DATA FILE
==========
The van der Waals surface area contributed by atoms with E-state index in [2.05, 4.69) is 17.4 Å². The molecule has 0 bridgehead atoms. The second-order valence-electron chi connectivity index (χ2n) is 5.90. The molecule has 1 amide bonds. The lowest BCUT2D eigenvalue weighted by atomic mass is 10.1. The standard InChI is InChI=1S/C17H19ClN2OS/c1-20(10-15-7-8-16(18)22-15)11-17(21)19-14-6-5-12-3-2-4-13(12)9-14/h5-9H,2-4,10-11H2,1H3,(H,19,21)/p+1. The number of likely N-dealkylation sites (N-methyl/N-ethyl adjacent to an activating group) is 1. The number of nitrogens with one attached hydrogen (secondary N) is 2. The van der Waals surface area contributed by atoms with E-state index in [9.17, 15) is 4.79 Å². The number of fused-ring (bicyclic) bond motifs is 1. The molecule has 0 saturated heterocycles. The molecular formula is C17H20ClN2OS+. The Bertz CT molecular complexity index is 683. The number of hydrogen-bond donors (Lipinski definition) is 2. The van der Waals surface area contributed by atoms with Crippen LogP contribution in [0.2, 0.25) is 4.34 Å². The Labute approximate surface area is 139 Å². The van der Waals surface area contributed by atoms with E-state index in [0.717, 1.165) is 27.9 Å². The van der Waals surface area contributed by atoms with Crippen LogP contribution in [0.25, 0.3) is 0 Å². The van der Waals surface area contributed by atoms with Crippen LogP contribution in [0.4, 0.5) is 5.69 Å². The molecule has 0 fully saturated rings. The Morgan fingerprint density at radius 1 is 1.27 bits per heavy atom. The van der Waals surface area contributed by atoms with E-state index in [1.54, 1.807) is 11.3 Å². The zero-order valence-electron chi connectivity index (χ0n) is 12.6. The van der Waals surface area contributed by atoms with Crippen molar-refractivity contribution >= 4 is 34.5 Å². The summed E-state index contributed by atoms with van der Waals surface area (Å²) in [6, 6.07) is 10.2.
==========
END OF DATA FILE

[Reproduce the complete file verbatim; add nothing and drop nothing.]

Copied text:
The van der Waals surface area contributed by atoms with E-state index in [2.05, 4.69) is 17.4 Å². The molecule has 0 bridgehead atoms. The second-order valence-electron chi connectivity index (χ2n) is 5.90. The molecule has 1 amide bonds. The lowest BCUT2D eigenvalue weighted by atomic mass is 10.1. The standard InChI is InChI=1S/C17H19ClN2OS/c1-20(10-15-7-8-16(18)22-15)11-17(21)19-14-6-5-12-3-2-4-13(12)9-14/h5-9H,2-4,10-11H2,1H3,(H,19,21)/p+1. The number of likely N-dealkylation sites (N-methyl/N-ethyl adjacent to an activating group) is 1. The number of nitrogens with one attached hydrogen (secondary N) is 2. The van der Waals surface area contributed by atoms with E-state index in [9.17, 15) is 4.79 Å². The number of fused-ring (bicyclic) bond motifs is 1. The molecule has 0 saturated heterocycles. The molecular formula is C17H20ClN2OS+. The Bertz CT molecular complexity index is 683. The number of hydrogen-bond donors (Lipinski definition) is 2. The van der Waals surface area contributed by atoms with Crippen LogP contribution in [0.2, 0.25) is 4.34 Å². The Labute approximate surface area is 139 Å². The van der Waals surface area contributed by atoms with E-state index in [0.717, 1.165) is 27.9 Å². The van der Waals surface area contributed by atoms with Crippen LogP contribution in [0.25, 0.3) is 0 Å². The van der Waals surface area contributed by atoms with Crippen LogP contribution in [0.4, 0.5) is 5.69 Å². The molecule has 0 fully saturated rings. The Morgan fingerprint density at radius 1 is 1.27 bits per heavy atom. The van der Waals surface area contributed by atoms with E-state index in [1.54, 1.807) is 11.3 Å². The zero-order valence-electron chi connectivity index (χ0n) is 12.6. The van der Waals surface area contributed by atoms with Crippen molar-refractivity contribution >= 4 is 34.5 Å². The summed E-state index contributed by atoms with van der Waals surface area (Å²) in [6, 6.07) is 10.2.